Having concluded from reading online posts and articles, and from observing our hamster, that the hamster cages sold in stores are not nearly large enough, I decided to build a custom cage for our Syrian hamster, Snickers.
Snickers in her old cage, when she was a bit smaller
She had been living in a cage that we had modified to connect to a plastic storage bin. When people saw it, they usually thought it was over-the-top extravagant for a hamster, that I had gone overboard, but I knew that many hamster owners agree that 360 square inches is the minimum space pet owners should give a hamster. That’s the size of a 20-gallon fish tank (30×12). People in the hamster-owner community (yes, there is such a thing) would not consider this set-up to be extravagant.
All Living Things hamster cage connected to a plastic storage bin
The combined space we provided exceeded the 360-sq.-inch minimum, but neither space was quite big enough by itself, and with toys and accessories, both spaces were crowded. The weekly chore of getting the tunnels to balance on the top of the narrow cage after cleaning them wasn’t much fun. Also, I didn’t like having a large plastic bin on display in the family room. I wanted something more aesthetically pleasing that would also give Snickers lots of room. Besides, when I searched for images of “custom diy hamster cages,” I saw that some people had built really large habitats. It seemed to me to be a fun project to do with my son. We’d end up with a large hamster home, a hamster mansion even, that would look good in our family room.
It indeed was a fun (and time-consuming) project to do with my son. We converted an old piece of furniture into a large hamster home. We had a chest of four drawers with hutch support in the basement. First I cut out the drawer dividers with a jigsaw.
This was gathering dust in the basement
We used shelves we had left over from an old Ikea bookcase and cut them with a circular saw to make a floor for the lower level. We used L-brackets and mending plates to connect the floor sections and attach them to the inside walls of the furniture.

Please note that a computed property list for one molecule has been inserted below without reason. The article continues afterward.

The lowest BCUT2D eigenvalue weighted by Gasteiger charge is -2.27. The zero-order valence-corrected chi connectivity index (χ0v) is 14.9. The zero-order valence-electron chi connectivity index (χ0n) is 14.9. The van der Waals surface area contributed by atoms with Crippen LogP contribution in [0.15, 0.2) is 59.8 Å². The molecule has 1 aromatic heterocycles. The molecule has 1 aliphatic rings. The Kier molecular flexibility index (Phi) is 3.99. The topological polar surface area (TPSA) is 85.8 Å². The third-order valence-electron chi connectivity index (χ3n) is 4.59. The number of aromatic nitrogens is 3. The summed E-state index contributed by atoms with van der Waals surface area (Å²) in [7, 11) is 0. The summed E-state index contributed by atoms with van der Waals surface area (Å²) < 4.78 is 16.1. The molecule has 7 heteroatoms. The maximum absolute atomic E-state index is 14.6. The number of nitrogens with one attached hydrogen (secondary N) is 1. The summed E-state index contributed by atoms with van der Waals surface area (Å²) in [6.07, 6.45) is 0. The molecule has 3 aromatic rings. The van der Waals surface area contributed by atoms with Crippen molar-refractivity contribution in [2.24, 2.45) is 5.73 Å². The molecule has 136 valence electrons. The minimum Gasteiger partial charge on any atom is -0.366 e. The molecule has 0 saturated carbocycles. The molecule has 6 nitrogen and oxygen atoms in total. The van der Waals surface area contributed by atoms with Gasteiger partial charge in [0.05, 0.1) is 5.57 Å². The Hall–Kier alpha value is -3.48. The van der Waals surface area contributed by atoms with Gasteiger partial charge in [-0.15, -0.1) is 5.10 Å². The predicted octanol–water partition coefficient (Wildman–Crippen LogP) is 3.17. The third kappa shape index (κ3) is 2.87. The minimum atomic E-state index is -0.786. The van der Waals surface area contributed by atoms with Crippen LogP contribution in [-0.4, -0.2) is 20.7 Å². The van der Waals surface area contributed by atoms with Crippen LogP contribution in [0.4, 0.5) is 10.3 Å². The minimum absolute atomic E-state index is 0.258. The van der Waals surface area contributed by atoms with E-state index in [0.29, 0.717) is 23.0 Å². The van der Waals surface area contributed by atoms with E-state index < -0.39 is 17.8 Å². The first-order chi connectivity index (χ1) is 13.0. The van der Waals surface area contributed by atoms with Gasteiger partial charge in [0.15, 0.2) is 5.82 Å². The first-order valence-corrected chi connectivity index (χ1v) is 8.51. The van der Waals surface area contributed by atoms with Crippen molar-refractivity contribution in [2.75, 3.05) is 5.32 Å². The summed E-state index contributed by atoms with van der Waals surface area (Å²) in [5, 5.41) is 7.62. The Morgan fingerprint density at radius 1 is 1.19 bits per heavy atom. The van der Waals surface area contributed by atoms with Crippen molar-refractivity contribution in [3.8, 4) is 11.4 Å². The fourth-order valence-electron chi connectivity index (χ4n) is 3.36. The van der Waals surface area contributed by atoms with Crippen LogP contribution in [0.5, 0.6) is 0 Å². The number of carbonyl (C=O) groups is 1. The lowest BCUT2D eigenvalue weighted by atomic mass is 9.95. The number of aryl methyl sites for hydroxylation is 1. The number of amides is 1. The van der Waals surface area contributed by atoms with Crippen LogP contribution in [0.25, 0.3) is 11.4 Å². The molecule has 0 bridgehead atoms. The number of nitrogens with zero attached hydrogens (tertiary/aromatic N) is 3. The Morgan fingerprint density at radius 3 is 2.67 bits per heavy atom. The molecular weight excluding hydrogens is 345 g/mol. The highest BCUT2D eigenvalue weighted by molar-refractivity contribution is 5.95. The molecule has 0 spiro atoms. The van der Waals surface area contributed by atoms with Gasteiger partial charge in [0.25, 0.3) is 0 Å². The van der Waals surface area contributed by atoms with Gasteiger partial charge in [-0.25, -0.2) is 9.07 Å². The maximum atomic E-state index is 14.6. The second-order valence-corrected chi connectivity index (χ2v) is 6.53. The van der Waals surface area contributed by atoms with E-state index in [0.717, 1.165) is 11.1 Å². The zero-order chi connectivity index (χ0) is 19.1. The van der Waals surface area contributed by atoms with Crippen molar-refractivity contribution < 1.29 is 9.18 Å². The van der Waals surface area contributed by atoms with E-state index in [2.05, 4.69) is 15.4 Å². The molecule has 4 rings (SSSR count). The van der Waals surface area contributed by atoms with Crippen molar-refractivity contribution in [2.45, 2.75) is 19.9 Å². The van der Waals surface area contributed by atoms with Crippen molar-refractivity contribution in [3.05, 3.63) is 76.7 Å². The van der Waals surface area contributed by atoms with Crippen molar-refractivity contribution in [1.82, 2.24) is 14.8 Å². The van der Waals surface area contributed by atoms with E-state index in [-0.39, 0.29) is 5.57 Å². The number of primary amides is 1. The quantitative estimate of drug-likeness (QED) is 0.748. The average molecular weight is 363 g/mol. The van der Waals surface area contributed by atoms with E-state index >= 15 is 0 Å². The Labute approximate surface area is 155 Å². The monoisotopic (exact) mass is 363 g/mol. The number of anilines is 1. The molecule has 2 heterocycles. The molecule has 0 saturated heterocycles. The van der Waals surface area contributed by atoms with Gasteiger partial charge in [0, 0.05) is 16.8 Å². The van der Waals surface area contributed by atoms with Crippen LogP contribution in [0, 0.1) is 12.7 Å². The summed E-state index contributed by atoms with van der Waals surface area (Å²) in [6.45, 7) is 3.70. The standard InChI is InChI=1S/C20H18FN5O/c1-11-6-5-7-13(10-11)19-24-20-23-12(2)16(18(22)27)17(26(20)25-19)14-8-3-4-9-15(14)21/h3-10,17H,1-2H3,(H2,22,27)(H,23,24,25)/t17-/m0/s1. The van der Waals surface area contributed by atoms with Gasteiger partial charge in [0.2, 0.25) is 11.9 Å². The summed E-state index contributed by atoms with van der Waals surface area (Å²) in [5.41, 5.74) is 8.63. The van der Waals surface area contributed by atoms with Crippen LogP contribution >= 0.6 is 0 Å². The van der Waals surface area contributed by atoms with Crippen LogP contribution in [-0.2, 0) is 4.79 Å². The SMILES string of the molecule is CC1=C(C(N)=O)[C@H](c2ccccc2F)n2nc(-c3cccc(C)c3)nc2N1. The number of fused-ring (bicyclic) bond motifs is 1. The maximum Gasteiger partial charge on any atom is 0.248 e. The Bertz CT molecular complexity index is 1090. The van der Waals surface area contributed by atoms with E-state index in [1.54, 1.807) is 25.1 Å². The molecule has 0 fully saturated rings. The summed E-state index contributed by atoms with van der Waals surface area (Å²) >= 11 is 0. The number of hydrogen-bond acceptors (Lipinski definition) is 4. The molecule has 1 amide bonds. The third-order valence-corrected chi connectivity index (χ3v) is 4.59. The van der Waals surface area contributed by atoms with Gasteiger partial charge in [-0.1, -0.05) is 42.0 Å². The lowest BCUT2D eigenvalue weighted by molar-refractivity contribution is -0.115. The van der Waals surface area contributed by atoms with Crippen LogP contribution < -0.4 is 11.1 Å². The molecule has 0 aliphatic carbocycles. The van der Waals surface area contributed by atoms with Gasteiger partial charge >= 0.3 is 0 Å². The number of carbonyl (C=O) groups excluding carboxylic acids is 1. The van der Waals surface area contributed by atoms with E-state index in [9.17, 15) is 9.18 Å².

We had leftover vinyl flooring that we cut to size for both levels of floor to keep it safe from moisture.
We removed the back of the furniture.
We used 1/2 inch yard roll wire to line the inside of the lower room walls so they could not be chewed through. That yard roll also covers the entire back of the furniture (staple gun) to provide ventilation.
We used a 2 1/4 inch hole saw to cut holes for Crittertrail tubes to connect sections.
We cut wood to size to build a front frame for the top level (on the surface of the furniture) and drilled it into the furniture and stapled yard roll wire from the top of this wood frame to the top of the furniture. Acrylic sheets and aquarium silicon were used to seal the sides.
For the doors, we bought two expandable screens that are used for windows and we ripped out the screen and siliconed plastic in its place. Using hooks and loops, these doors are secured on each end to the furniture itself, on the lower level, and to the wood frame we built, on the upper level. Both doors can be completely removed. Cleaning is very easy because our hamster is potty trained. She only urinates in the litter box Crittertrail outhouse above the structure (on the left), and only defecates in the tunnels.
The main level is about 612 sq. inches (34×18). The two rooms on the lower level are about 270 sq. inches each (16×17). Snickers has over 1,100 sq. inches of floor space. She uses all of it.
A nice addition to our family room
Snickers made her nest in the upper right Crittertrail outhouse
The main level
The left lower level has deep substrate for burrowing
The right lower level has deep substrate for burrowing
The Crittertrail tunnels connect all sections of the home
We keep hamster supplies in the bottom drawer